Léa Seydoux: back on her rich year 2021, from Deception to James Bond

Released this Wednesday, December 29 in our theaters, “Tromperie” concludes the beautiful year 2021 of Léa Seydoux, who will have seen her explore different universes, from James Bond to Arnaud Desplechin via Wes Anderson.

The pandemic also having impacted the world of cinema, with filming stoppages and theatrical closures, many films scheduled for 2020 were released in 2021. And certain actors were thus omnipresent, such as Benedict Cumberbatch on the Anglo-Saxon side. Or Pierre Niney in France. Without forgetting Léa Seydoux, seen in the poster of four feature films.

Three of which should have been released last year, because shot before the first confinement, as the actress specifies in an interview given to Inrocks at the end of the year 2021. An exercise that will have seen her oscillate between world blockbuster and auteur films in French and English, make her debut with Bruno Dumont or find Arnaud Desplechin with Tromperie.

While this very beautiful film adapted from the novel by Philip Roth is released in our theaters, a look back at the year 2021 of its main actress.



The pact

Released December 29

His 2020 films having been postponed, Léa Seydoux’s last appearance on the big screen therefore dates back to August 2019 and the release of Roubaix, a light. Already under the leadership ofArnaud Desplechin, who immediately appealed to her again to Deception, his adaptation of the homonymous novel by Philip roth, in which she gives the reply to Denis Podalydès, alter ego of the American writer.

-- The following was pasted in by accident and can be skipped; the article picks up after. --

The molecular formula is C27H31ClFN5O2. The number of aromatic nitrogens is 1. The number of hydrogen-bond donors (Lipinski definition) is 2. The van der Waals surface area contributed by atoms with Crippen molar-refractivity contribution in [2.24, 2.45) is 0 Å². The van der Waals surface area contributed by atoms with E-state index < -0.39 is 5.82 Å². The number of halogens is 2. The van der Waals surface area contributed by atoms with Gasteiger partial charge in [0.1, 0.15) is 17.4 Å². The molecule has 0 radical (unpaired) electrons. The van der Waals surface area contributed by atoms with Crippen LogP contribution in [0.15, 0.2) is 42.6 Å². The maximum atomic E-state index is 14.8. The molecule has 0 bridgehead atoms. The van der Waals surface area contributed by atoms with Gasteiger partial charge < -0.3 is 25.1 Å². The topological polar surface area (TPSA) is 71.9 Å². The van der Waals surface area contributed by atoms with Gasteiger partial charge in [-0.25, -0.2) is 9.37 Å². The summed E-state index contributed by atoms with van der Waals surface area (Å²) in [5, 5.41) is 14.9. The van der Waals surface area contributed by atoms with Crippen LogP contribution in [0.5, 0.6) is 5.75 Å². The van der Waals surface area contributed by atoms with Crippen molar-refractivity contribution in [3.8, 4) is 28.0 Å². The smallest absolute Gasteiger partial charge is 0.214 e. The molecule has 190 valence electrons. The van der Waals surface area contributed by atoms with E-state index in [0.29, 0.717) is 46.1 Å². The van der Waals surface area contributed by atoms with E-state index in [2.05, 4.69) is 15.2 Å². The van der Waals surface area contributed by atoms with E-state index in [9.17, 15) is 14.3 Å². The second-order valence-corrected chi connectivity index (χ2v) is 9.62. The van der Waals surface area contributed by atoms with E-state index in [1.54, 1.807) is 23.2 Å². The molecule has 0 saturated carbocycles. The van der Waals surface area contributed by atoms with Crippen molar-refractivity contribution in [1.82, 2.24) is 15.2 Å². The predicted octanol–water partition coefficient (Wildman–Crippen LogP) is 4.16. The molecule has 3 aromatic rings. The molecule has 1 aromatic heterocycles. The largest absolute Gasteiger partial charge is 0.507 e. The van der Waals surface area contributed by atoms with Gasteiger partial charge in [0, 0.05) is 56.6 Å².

In this film divided into chapters, Léa Seydoux plays the main character’s “English lover”. One of the women of the latter’s life. If she is not present in all segments, hers are among the most memorable. Thanks to his sensuality, his alchemy with Denis Podalydès (however not very obvious on paper) and his way of seizing the words of Philip Roth under the gaze of a Desplechin whose staging is full of energy.

The filmmaker here concretizes a long-standing project, the beginnings of which can already be found in the bonus DVDs of Kings & Reine with Emmanuelle Devos (present in the film’s cast). Encouraged by Philip Roth himself, he first thought of a theatrical version worn by Denis Podalydès, and everything changed during the confinement: “Something in me has unblocked”, he explains in the file Press. “I was locked away like Philip’s character in his office. I was very happy to work as a recluse. And the character’s desire for freedom took on a whole new resonance.”


The Walt Disney Pictures

Released October 27

Like Tromperie with Arnaud Desplechin, The French Dispatch marks Léa Seydoux’s second collaboration with Wes Anderson, after The Grand Budapest Hotel. The American director brings together, once again, a plethora of cast for this feature film shot in France. And the actress is among the first to appear, naked as a worm and in black and white.

At the heart of the first of the three segments of The French Dispatch, Léa Seydoux plays Simone, a prison guard who plays the models for one of the prisoners, to whom Benicio del Toro lends his features. A relatively short role in this film with choral sketches, but long enough to remind us of the talents of director of actors of Wes Anderson, and the ease of the actress to evolve in his universe.